Osteopathy is a holistic approach to healthcare, which means your osteopath might look at other parts of your body which could be contributing to the problem, in addition to what is troubling you, for example if it is back pain, the Osteopath may assess pelvis, knees, neck etc.  

You may be given some “homework” – your osteopath might give you some advice, exercises, stretches or education for how to manage your condition at home and in between treatments  

Is Osteopathy painful?

Osteopathy is a gentle manual therapy, which shouldn’t cause pain. You might need treatment on areas of your body that are sore or tender but your osteopath will work with you to manage that as best as possible and keep you comfortable.  
Osteopaths will always work within each person’s tolerance and have a wide range of techniques they can choose from. 

Sometimes you can feel a little sore in the two or three days following an osteopathy treatment, just like you might after exercising. If your pain persists beyond this or is worse than this, be sure to advise your osteopath.

How often will I need to go to the osteopath?

The frequency of appointments is determined by your individual needs and condition. Mostly, you may see results after your first treatment. Chronic conditions can take longer and may require more treatments. Your osteopath will chat with you about your goals and progress, and plan accordingly.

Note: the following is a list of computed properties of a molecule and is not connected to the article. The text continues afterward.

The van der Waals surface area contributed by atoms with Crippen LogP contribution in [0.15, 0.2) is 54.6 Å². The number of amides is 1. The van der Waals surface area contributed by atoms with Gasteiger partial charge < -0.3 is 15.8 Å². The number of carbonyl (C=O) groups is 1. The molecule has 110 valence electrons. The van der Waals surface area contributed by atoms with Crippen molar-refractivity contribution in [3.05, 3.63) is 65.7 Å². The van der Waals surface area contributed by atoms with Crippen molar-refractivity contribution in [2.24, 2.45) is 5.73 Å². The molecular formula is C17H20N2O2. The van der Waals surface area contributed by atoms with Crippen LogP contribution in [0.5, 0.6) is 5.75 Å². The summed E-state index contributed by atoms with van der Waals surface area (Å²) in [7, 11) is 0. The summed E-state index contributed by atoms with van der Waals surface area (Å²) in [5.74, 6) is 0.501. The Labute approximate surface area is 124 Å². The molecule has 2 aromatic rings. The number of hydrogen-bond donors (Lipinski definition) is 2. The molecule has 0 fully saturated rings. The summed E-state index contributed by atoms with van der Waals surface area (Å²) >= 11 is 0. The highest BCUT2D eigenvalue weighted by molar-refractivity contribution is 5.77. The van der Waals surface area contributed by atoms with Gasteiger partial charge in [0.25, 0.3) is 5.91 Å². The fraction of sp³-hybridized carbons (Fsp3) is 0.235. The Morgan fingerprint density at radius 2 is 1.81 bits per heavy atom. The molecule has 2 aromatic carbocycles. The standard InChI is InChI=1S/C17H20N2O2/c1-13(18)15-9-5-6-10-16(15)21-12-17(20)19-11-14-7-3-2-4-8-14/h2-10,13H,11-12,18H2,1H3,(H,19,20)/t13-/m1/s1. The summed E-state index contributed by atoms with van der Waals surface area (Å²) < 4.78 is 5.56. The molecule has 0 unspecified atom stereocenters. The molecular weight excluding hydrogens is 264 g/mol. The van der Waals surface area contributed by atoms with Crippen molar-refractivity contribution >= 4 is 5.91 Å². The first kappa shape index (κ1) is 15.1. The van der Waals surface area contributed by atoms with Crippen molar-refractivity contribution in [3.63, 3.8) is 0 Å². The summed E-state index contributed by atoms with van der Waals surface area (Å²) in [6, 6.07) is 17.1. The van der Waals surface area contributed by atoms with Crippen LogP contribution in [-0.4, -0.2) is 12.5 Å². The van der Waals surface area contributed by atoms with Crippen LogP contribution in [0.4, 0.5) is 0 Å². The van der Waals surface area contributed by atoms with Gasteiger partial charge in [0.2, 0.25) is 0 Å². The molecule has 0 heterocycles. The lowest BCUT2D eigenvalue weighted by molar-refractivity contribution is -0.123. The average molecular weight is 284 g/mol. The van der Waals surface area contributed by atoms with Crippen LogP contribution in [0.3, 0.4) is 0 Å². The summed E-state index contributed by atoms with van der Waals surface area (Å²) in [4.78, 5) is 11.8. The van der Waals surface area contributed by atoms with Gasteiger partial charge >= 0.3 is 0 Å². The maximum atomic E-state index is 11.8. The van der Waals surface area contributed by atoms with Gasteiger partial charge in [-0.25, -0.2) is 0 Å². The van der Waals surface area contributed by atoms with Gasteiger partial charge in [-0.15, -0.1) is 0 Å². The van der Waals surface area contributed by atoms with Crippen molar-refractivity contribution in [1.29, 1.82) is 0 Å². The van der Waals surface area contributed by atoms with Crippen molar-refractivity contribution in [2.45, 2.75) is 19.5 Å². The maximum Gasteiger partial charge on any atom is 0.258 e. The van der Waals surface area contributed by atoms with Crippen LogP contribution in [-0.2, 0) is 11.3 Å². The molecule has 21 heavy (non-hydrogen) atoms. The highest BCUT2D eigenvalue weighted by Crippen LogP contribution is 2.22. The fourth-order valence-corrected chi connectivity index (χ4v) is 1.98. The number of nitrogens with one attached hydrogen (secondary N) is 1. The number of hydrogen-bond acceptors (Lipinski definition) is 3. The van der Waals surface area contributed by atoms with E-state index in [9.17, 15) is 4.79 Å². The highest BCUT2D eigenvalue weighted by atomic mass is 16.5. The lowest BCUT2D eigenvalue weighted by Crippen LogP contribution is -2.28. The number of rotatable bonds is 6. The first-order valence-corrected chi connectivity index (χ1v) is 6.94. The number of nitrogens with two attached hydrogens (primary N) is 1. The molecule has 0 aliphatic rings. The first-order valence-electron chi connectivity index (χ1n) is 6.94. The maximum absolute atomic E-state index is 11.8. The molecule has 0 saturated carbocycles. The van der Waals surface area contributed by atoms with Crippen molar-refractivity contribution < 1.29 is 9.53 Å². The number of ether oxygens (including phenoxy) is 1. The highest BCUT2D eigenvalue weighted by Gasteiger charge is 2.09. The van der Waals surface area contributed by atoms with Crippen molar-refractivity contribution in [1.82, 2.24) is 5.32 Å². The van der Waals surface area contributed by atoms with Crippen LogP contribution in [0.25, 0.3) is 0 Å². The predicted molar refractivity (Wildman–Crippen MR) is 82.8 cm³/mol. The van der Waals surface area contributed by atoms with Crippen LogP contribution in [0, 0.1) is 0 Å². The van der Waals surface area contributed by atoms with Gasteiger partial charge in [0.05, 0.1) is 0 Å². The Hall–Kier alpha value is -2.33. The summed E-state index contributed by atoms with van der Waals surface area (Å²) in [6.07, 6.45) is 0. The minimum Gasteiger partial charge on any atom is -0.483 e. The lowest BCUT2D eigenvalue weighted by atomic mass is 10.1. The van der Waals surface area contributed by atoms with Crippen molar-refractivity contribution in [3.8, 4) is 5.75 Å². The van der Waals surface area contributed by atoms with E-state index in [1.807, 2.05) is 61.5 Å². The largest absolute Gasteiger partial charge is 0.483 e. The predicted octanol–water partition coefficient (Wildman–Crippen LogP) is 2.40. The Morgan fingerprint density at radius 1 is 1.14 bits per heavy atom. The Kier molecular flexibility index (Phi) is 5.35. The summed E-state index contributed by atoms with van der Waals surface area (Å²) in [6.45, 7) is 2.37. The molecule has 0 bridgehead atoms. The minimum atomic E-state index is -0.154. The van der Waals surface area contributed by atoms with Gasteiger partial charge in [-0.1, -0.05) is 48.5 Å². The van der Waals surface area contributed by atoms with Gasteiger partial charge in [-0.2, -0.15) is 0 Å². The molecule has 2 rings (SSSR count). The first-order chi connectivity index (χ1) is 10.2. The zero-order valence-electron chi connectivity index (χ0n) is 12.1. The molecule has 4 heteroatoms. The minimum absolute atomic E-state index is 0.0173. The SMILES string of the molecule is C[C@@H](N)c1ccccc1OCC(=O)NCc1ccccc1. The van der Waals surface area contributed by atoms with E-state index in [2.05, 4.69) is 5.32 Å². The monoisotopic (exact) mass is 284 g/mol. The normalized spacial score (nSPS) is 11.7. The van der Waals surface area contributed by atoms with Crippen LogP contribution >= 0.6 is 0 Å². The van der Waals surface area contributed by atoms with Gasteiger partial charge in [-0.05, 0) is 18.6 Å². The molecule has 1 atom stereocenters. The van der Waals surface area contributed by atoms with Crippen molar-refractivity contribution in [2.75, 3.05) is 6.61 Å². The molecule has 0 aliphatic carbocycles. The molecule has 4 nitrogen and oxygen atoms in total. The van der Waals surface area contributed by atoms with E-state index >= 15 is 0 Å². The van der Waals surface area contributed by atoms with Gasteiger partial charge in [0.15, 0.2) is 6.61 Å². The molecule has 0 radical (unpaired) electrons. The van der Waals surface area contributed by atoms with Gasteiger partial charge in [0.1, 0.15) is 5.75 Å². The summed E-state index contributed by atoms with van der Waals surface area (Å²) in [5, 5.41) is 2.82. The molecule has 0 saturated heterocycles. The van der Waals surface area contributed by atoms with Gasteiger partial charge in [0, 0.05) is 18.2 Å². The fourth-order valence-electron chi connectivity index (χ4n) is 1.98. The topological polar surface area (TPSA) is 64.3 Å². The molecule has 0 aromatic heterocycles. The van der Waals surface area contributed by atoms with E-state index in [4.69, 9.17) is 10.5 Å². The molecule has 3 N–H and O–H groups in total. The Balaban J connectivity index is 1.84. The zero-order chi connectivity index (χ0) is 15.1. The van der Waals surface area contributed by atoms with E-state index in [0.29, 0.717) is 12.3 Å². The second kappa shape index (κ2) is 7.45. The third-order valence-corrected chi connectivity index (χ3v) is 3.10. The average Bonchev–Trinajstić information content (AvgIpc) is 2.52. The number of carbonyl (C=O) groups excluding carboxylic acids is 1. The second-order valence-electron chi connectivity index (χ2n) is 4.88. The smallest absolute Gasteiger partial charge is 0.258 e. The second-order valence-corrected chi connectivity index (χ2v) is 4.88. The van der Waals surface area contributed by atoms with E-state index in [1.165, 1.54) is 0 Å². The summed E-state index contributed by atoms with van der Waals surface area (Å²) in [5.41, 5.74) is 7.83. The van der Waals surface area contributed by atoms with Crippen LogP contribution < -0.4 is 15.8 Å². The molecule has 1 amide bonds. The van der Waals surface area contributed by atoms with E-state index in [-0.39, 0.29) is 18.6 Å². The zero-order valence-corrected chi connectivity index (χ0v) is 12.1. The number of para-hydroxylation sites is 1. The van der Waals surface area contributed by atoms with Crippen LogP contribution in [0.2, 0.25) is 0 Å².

Will I need additional treatments or assessments outside of osteopathy? 

Sometimes, the osteopath might refer you to another health care practitioner, such as your GP or massage therapist. You may also be referred for additional testing such as x-rays, blood tests or scans.  

FACIAL

What does a facial do for the skin?
A facial is designed to cleanse, exfoliate and nourish to skin to promote a clear, well hydrated skin.
Are there different facials for different skin types?
Yes. Before any facial is performed the aesthetician should have you fill out paper work. The questionnaire will let the aesthetician know such things as; medications you are taking, the products you use on your skin, recent procedures (e.g. injections, peels, laser) you have had on your face and what your biggest concern is with your skin. The information you provide will be discussed with the aesthetician.
Before the facial begins the aesthetician will perform a skin assessment to determine your skin type. After your skin type (dry, oily, sensitive, mature, dehydrated) has been determined the products used in your facial will be appropriate for your skin type.
How many facials will I need before I see an improvement?
Regardless of the type of facial you do, or the product line being used, a facial will only cleanse, hydrate, purify, promote a clear skin. A facial is a relaxing, pampering experience and will not treat a condition such as acne or rosacea (see #3 above). A facial is a healthy procedure for the skin but will not “cure” a skin. If you have one of the conditions mentioned above (#3) you need either medical intervention or advanced treatments found in “MediSpa’s”.
Can a facial treat acne, acne scars, rosacea, and hyperpigmentation?